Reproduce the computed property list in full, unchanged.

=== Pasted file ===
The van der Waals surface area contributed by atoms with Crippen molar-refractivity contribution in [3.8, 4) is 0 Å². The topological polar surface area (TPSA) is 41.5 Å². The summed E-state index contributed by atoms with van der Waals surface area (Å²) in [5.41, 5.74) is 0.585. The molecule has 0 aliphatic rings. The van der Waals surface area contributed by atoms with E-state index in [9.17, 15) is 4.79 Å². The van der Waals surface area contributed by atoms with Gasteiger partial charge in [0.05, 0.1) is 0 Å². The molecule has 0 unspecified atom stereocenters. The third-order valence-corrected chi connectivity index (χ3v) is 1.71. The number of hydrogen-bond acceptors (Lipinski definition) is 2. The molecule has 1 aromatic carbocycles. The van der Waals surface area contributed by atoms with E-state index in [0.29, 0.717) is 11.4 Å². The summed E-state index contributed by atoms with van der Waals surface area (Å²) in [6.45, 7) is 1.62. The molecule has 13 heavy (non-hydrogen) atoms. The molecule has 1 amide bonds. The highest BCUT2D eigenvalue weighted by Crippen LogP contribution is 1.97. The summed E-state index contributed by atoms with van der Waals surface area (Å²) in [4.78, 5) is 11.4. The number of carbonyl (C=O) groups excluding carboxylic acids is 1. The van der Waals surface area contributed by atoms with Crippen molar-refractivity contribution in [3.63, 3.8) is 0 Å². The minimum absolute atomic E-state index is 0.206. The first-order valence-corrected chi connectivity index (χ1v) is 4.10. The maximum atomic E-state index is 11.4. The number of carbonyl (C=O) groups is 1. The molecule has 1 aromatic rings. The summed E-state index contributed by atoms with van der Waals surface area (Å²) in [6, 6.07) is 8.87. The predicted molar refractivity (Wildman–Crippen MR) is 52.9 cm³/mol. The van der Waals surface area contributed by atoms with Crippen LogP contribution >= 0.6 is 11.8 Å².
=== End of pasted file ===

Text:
The van der Waals surface area contributed by atoms with Crippen molar-refractivity contribution in [3.8, 4) is 0 Å². The topological polar surface area (TPSA) is 41.5 Å². The summed E-state index contributed by atoms with van der Waals surface area (Å²) in [5.41, 5.74) is 0.585. The molecule has 0 aliphatic rings. The van der Waals surface area contributed by atoms with E-state index in [9.17, 15) is 4.79 Å². The van der Waals surface area contributed by atoms with Gasteiger partial charge in [0.05, 0.1) is 0 Å². The molecule has 0 unspecified atom stereocenters. The third-order valence-corrected chi connectivity index (χ3v) is 1.71. The number of hydrogen-bond acceptors (Lipinski definition) is 2. The molecule has 1 aromatic carbocycles. The van der Waals surface area contributed by atoms with E-state index in [0.29, 0.717) is 11.4 Å². The summed E-state index contributed by atoms with van der Waals surface area (Å²) in [6.45, 7) is 1.62. The molecule has 13 heavy (non-hydrogen) atoms. The molecule has 1 amide bonds. The highest BCUT2D eigenvalue weighted by Crippen LogP contribution is 1.97. The summed E-state index contributed by atoms with van der Waals surface area (Å²) in [4.78, 5) is 11.4. The number of carbonyl (C=O) groups excluding carboxylic acids is 1. The van der Waals surface area contributed by atoms with Crippen molar-refractivity contribution in [3.63, 3.8) is 0 Å². The minimum absolute atomic E-state index is 0.206. The first-order valence-corrected chi connectivity index (χ1v) is 4.10. The maximum atomic E-state index is 11.4. The number of carbonyl (C=O) groups is 1. The molecule has 1 aromatic rings. The summed E-state index contributed by atoms with van der Waals surface area (Å²) in [6, 6.07) is 8.87. The predicted molar refractivity (Wildman–Crippen MR) is 52.9 cm³/mol. The van der Waals surface area contributed by atoms with Crippen LogP contribution >= 0.6 is 11.8 Å².